Hollywood has suffered much loss in recent weeks. Just days after news surfaced that comedian Fuquan Johnson was found dead of an apparent overdose at an LA house party along with two others, veteran and beloved actor Michael K. Williams was found dead in his Brooklyn penthouse apartment by a relative. Per TMZ, drug paraphernalia was discovered near Williams's body. Williams has been open about his struggle with substance abuse throughout the years. Now, Johnson and Williams' peers are speaking out about their deaths, including Girls Trip star Tiffany Haddish.
Haddish became emotional when TMZ asked her about the two's passing. She considered both men to be friends of hers, especially Johnson with the two being comedians. "I knew Fuquan very well," she told the outlet, affectionately calling Johnson "my boy." She continued, saying, "I didn't know he was into, whatever he was into. I just knew him as a very funny guy, we had a lot of fun together, we used to laugh a lot."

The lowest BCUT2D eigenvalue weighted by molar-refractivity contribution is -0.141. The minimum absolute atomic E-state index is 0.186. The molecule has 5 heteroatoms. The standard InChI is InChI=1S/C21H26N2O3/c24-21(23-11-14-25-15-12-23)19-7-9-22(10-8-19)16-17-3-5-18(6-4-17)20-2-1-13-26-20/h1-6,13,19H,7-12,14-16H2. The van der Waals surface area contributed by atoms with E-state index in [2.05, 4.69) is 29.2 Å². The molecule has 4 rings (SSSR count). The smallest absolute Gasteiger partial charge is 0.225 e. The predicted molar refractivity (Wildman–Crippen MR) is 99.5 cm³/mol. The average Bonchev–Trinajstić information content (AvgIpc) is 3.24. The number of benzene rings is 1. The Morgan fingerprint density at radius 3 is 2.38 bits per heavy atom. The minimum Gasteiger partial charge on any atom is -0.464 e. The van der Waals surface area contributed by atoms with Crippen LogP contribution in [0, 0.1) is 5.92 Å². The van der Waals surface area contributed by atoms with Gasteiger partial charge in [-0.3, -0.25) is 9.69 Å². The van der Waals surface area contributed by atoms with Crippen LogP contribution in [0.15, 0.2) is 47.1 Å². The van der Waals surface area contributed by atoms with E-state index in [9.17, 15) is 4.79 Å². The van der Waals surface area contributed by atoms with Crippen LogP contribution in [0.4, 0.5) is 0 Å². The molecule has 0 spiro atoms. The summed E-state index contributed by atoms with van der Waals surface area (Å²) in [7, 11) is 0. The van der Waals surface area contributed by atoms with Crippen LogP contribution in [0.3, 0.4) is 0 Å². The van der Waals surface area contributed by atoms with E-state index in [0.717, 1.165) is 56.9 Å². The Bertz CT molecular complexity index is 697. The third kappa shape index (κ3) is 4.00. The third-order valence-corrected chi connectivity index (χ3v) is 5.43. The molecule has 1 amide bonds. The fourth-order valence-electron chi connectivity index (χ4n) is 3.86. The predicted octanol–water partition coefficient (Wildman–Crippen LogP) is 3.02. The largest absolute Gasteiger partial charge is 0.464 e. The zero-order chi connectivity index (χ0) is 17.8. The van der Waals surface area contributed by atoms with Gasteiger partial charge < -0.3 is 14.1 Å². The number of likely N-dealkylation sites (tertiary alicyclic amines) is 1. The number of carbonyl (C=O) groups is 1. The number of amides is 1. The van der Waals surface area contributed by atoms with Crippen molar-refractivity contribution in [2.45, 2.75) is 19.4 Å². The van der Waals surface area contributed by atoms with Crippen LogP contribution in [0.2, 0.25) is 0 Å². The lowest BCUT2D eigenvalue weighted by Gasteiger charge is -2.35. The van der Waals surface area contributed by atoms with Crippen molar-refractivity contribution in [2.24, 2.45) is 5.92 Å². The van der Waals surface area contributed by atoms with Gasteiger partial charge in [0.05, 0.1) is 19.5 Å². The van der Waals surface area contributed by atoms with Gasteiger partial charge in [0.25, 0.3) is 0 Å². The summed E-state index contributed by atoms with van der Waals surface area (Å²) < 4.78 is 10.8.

Multiple media outlets report that heroin may have contributed to Williams' death. For Johnson, reports allege he was taking cocaine and fentanyl. Haddish encourages anyone who is dealing with addiction to find other ways to cope with their pain, saying, "I don't know, but there has to be another way. To anyone who's using drugs right now, I would say, try to find another way. Talk about what's going on. I don't know what it feels like to do those drugs, but it must feel amazing. But there are other things that feel amazing, too, like accomplishing a goal."
Haddish says the news of both passings is heartbreaking. "It hurts. We lost some talented people this week, and it's very sad, very disheartening." Williams' death will potentially have NYPD Homicide's division involved as TMZ notes police are looking for the dealer.
Williams is known for starring as some of the most decorated characters in film and television. His most notable roles include the HBO crime drama The Wire, Netflix's When They See Us, Boardwalk Empire, and recently HBO Max's Lovecraft Country. Johnson was a staple on the LA comedy circuit and wrote several popular projects.